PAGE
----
Though National Geographic once published a number of my stories, I couldn’t depend on it exclusively for a living. Besides, my interests stretched beyond what National Geographic publishes. And, to live happily, you can’t base what you do only on what one publication pays. So I also worked for other types of magazines.
In the last 12 or more years, most of those other magazines stopped paying for travel expenses. So, to be able to keep traveling, I had to find a way to pay those expenses myself and still make a profit.
My solution was to get at least three of my clients interested in something I could do for them in the country I planned to visit. It would often be a contribution to a photo book, some illustrated articles, or both (and, of course, I take stock photography, too, whenever I travel).
This was when I started to sell articles to kids magazines. I discovered there are hundreds of them out there whose editors are begging for great stories. I even contribute to a French one and a German one.
I shot this picture of the little Q’ero Indian siblings heading this article a few years ago in Peru.
On that particular trip, I did two adult and two children’s stories. A friend in Lima had e-mailed me about the recent discovery of pre-Inca Chachapoya ruins still buried under the moss of the cloud forest. So I planned my trip around them.
This could not have happened at a better time. I had broken some teeth and my dentist had to charge me $10,000 to fix the problem. A great Lima dentist would do the job for only $1,500, though not in equal luxury. There is no end to the advantages of travel once you learn how to combine opportunities.
For Archaeology and Junior Scholastic magazines, I worked on two different versions of the Chachapoya story (Archeology contributed $1,000 to expenses).
For Americas, the magazine of the OAS, no longer active, I did a story on the Q’ero, an Andean tribe, which I knew well for having lived among them previously. Later, I wrote a children’s version of that story for Highlights for Children. Naturally, that trip added considerably to my collection of stock photos, which keep selling.
Though some children’s magazines, like Boys’ Life, Junior Scholastic, and a few others pay very well, such writing will not make you rich.
But if you’re someone looking for extra income, or a stay-at-home mom looking for a hobby, or a writer seeking new challenges, or a photographer with stock pictures to put to good use, writing for children will help you “butter your spinach,” as we say in Belgium, my home country. And it will thrill you. You will earn much more if you can illustrate your stories with good photos, which is easy today, even with a small camera and sometimes a cell phone.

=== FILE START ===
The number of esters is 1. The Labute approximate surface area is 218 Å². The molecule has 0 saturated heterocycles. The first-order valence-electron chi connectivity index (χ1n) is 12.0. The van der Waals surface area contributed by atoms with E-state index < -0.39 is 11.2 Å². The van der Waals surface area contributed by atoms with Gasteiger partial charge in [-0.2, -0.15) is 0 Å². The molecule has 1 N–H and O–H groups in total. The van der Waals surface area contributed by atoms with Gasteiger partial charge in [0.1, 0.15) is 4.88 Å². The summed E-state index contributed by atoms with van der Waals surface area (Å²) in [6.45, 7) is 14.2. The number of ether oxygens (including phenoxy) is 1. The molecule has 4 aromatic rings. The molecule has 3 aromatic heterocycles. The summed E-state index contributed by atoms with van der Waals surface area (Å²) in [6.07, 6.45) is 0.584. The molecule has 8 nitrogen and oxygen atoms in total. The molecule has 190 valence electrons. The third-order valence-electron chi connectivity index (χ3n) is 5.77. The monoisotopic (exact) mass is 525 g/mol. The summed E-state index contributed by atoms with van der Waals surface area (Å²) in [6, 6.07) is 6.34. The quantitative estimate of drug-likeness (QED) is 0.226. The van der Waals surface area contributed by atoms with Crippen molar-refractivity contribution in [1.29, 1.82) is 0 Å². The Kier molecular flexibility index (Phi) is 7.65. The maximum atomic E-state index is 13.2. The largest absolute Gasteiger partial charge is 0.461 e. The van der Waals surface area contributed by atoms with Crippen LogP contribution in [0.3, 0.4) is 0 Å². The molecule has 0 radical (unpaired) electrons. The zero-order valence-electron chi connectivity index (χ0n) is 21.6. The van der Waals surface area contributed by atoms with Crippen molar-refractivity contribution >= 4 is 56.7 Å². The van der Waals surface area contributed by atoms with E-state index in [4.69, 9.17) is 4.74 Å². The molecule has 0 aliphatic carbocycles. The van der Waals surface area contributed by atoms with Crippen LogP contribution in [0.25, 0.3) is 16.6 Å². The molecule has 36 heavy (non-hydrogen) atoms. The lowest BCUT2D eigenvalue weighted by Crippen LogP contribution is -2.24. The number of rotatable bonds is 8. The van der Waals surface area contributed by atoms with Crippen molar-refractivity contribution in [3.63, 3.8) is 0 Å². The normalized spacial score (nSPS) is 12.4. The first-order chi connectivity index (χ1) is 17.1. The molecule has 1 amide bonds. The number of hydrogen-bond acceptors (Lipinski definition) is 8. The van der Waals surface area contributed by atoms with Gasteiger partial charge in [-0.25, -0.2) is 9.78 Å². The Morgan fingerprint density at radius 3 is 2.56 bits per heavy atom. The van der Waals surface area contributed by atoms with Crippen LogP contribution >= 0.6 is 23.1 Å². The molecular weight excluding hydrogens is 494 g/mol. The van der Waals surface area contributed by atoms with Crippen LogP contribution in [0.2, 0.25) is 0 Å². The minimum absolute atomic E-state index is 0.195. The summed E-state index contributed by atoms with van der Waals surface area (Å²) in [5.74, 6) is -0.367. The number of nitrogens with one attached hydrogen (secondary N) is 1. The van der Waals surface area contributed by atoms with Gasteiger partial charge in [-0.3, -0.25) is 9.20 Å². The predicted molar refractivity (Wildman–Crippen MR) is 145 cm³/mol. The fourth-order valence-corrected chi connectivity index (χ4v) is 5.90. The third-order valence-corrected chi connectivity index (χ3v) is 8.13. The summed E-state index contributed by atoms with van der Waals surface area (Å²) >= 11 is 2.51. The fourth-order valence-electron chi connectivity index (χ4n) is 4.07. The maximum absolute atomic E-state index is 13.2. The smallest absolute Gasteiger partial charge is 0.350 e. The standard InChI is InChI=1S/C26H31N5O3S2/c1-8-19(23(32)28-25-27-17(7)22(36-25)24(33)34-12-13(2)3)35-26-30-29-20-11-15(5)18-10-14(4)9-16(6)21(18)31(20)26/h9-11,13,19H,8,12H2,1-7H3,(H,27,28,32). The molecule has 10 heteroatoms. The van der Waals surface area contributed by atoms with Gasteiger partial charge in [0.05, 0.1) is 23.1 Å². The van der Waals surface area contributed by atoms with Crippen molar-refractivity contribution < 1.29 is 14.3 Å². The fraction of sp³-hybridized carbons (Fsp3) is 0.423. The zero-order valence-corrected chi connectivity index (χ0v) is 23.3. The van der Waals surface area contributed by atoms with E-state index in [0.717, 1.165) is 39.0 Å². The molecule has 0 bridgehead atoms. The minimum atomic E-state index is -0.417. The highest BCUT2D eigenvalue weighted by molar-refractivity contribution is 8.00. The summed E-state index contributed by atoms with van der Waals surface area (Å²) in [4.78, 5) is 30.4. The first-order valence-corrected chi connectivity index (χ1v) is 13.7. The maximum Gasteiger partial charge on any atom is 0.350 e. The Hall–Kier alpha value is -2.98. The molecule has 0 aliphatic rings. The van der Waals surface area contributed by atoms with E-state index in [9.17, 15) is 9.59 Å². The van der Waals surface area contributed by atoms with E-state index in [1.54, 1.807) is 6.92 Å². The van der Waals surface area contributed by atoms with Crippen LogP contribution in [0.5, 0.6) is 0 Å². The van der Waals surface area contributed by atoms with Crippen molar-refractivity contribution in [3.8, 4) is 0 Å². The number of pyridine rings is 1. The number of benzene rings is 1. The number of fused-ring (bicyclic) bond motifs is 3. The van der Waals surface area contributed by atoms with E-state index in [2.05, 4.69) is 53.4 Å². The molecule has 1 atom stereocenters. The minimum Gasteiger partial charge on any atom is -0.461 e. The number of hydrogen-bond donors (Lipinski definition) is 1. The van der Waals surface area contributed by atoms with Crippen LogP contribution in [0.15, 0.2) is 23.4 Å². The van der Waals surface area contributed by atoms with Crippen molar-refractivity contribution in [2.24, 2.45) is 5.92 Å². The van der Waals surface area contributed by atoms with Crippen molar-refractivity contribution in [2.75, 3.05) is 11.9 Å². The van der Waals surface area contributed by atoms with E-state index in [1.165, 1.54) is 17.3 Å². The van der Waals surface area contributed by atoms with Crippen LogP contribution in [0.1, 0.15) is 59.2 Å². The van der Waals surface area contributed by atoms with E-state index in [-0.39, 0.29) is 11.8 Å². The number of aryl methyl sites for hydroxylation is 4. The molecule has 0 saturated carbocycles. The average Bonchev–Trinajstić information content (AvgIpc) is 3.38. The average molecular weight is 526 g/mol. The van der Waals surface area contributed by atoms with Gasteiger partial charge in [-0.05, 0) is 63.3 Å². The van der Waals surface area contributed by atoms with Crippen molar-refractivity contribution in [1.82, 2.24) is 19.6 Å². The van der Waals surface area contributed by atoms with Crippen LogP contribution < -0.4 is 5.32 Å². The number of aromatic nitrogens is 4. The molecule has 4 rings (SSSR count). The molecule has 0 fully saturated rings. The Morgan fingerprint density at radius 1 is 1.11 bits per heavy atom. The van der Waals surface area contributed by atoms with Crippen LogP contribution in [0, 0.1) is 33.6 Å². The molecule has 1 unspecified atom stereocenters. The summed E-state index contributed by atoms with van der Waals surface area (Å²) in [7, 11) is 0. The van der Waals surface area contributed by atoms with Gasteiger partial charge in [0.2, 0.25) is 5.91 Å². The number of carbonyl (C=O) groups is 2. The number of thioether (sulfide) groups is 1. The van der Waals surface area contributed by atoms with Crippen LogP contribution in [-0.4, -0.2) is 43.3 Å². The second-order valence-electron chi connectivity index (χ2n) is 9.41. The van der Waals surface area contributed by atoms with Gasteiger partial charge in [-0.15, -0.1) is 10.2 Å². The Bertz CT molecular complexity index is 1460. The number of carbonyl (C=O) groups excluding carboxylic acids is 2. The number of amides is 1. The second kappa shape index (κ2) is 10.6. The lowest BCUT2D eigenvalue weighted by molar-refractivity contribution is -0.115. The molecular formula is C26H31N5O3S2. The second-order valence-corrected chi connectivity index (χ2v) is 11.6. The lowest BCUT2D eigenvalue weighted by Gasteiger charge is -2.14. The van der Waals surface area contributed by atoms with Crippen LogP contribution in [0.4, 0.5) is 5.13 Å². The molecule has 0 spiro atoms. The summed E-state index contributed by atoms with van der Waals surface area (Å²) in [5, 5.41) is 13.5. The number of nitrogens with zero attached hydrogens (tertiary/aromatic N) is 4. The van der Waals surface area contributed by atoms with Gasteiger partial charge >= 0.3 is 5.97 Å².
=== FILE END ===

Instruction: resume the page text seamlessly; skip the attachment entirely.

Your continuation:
Children’s magazines offer stories as varied as adult magazines—in fiction and non-fiction. They also use games and educational material. Writing for children is not easier than writing for adults. It forces you to write shorter sentences and use a simpler vocabulary. Besides, and depending on their age level, kids have their own demands, as do the editors. But if you brought up children or are used to talking to kids, you already know the appropriate language.
Below you’ll find some links to get you started. The first one will give you a book-worth of magazine titles, what they are looking for, what rights they request, and what they pay. The other links are to the writers’ guidelines of a number of children’s magazines.
However, just as Jen instructs at The Ultimate Travel Writer’s Workshop, do not send stories to magazines you have not previously studied at your local public library.
Editors are busy people who can spare no time reading stories they can’t use. In fact, if you like the idea of writing for children, spending an afternoon at the library should be one of the first things you do.
It will immediately show you what sells and how it is written. And it will push you into action and inspire you.
Some resources to help get you started:
Highlights for Children (this magazine awards a pewter plate to their Writer of the Month (I won it twice) and one to their Writer of the Year (I won this once).
Crickets (more than a dozen magazines for different age levels and interests).
Junior Scholastic, one of many Scholastic magazines, covers headlines and history for the middle school social studies curriculum.
Again, do your homework and follow all the guidelines Jen teaches. And above all else, have fun!!